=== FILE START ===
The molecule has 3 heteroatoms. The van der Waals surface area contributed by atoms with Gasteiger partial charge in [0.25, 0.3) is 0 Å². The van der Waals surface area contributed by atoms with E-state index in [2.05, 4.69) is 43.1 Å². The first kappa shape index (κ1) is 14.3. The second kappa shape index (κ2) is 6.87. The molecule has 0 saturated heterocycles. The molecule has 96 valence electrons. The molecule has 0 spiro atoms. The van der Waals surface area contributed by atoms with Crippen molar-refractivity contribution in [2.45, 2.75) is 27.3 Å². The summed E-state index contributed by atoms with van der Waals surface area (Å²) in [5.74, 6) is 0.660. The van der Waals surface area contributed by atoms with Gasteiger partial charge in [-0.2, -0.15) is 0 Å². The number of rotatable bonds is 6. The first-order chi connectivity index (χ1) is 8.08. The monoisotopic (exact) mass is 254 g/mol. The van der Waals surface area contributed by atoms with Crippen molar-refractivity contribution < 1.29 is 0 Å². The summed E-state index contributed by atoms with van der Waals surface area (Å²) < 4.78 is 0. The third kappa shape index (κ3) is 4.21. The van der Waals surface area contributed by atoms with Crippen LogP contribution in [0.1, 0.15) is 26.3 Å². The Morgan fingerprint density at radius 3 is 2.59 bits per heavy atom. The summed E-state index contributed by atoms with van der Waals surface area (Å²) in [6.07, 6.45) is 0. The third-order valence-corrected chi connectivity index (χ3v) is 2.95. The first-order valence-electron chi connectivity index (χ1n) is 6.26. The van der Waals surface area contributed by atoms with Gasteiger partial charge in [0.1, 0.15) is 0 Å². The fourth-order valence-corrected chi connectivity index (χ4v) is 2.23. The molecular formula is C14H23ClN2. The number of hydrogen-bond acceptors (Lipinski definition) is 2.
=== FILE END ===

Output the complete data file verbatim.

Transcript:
The molecule has 3 heteroatoms. The van der Waals surface area contributed by atoms with Gasteiger partial charge in [0.25, 0.3) is 0 Å². The van der Waals surface area contributed by atoms with E-state index in [2.05, 4.69) is 43.1 Å². The first kappa shape index (κ1) is 14.3. The second kappa shape index (κ2) is 6.87. The molecule has 0 saturated heterocycles. The molecule has 96 valence electrons. The molecule has 0 spiro atoms. The van der Waals surface area contributed by atoms with Crippen molar-refractivity contribution in [2.45, 2.75) is 27.3 Å². The summed E-state index contributed by atoms with van der Waals surface area (Å²) in [5.74, 6) is 0.660. The van der Waals surface area contributed by atoms with Gasteiger partial charge in [-0.2, -0.15) is 0 Å². The number of rotatable bonds is 6. The first-order chi connectivity index (χ1) is 8.08. The monoisotopic (exact) mass is 254 g/mol. The van der Waals surface area contributed by atoms with Crippen molar-refractivity contribution < 1.29 is 0 Å². The summed E-state index contributed by atoms with van der Waals surface area (Å²) < 4.78 is 0. The third kappa shape index (κ3) is 4.21. The van der Waals surface area contributed by atoms with Crippen LogP contribution in [0.1, 0.15) is 26.3 Å². The Morgan fingerprint density at radius 3 is 2.59 bits per heavy atom. The summed E-state index contributed by atoms with van der Waals surface area (Å²) in [6.07, 6.45) is 0. The third-order valence-corrected chi connectivity index (χ3v) is 2.95. The first-order valence-electron chi connectivity index (χ1n) is 6.26. The van der Waals surface area contributed by atoms with Gasteiger partial charge in [0.1, 0.15) is 0 Å². The fourth-order valence-corrected chi connectivity index (χ4v) is 2.23. The molecular formula is C14H23ClN2. The number of hydrogen-bond acceptors (Lipinski definition) is 2.